When you decide to become a videographer, you commit to the often impossible attempt to capture lightning in a bottle. Moments come and go and if your camera is not pointed in the right direction, focused, and turned on at precisely the right minute, you’ll miss it. And your clients won’t be happy.
To make matters worse, there are a lot of moving parts to a production shoot. And it is very easy to have something go south on you. Which is why it is important to have a backup plan to your backup plan.
Case in point: I was hired to videotape some high level animal experts who were presenting at a recent veterinary conference here in the Orlando area. I packed my bags, loaded the car, had an assistant with me, double checked everything. I thought I was ready.
As we arrived at the venue, a local convention hotel in South Orlando, I found that instead of filming a lecture at a live conference as I expected, the clients decided to recreate the presentations just for my camera. In a hallway… at the hotel. With people passing by… on their way to and from an open bar.
It was not what I was expecting but no problem. I adjusted my plan. I set up my equipment. I had brought my lighting kit so the lack of adequate lights was not an issue. I brought my lavaliere mikes in case we needed them which enabled me to reduce the amount of ambient noise distractions (i.e. well lubricated convention goers.)
I had an extra DSLR camera with tripod for B-roll and as a back up camera to catch the footage from a different angle in case I needed to edit in a cutaway shot during an unplanned break in the presentation.
To my utter dismay, what I didn’t bring was the DC cord to the main camcorder. No worries, I thought to myself, I’m glad I tossed in that backup battery for the camcorder just before I left.
I was there to record six presentations. I recorded the first one and my battery went from 100% to 78%. I quickly did the math. I was going to have to switch batteries halfway through in order to capture all six presentations. But I wasn’t really worried… yet.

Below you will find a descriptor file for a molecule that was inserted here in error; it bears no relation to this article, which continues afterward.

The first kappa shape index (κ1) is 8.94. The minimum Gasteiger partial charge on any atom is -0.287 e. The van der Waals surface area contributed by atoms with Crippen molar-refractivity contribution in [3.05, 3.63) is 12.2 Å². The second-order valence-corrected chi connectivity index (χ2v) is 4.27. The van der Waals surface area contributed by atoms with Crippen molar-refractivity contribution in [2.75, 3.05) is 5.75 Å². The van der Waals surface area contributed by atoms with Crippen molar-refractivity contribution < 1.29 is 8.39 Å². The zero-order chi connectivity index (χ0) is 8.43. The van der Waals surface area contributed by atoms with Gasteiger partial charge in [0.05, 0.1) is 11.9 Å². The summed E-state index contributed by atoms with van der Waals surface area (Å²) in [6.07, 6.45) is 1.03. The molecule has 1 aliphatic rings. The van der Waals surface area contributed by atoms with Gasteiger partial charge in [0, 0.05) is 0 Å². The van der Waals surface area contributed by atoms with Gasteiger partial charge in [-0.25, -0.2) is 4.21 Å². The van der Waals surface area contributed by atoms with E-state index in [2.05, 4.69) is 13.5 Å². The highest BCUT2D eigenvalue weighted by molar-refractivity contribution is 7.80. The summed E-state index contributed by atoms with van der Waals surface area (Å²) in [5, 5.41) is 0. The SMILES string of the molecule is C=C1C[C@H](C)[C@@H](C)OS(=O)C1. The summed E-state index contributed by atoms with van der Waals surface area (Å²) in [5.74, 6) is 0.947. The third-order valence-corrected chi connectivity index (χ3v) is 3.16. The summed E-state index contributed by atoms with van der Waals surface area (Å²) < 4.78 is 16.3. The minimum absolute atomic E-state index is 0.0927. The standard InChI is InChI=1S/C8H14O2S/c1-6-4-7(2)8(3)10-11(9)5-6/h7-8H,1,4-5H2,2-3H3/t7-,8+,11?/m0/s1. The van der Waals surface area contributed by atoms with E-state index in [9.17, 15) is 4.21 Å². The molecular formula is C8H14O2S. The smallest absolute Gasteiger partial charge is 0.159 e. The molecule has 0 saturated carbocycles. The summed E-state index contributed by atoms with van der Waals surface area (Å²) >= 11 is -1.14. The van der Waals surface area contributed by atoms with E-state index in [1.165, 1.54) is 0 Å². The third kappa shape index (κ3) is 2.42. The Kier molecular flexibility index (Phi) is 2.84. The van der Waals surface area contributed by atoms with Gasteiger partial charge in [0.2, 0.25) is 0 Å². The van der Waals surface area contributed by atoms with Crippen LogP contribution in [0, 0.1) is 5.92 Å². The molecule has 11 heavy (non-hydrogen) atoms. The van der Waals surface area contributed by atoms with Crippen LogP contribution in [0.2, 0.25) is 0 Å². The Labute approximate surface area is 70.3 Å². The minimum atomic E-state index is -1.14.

At the halfway point, I switched batteries. The one I had been using was down to 30%. The new one I put in… 0%. It was completely dead. I had 3 more presentations to record. And not enough battery strength to do it. Cue the sweat glands.
I did have the back up DSLR with its two full batteries so I knew I could get the video but the lav mikes needed my camcorder’s XLR jacks to capture the best audio. And the camcorder was going to die before the end of the next presentation.
I suddenly remembered that I threw my Zoom H4nPro audio recorder (pictured above) in my video bag on a whim. I didn’t think I would need it (in fact had never used it before on a production job) but I had space in the bag so in it went. This device accepts the XLR jacks of an audio cable so I could direct the lav mikes output to the Zoom’s SD card while the back up camera could record the main video signal.
I completed the shoot and everything fell into place. It turned out great. Thanks to the Zoom H4nPro and to the people who suggested to me 2 years ago it might a good thing to have in the camera bag. To quote Hannibal from The A-Team, “I love it when a plan comes together.”
Michael Ondrasik and Home Video Studio specialize in the preservation of family memories through the digitalization of film, videotapes, audio cassettes, photos and slides. For more information, call 352-735-8550 or visit our website.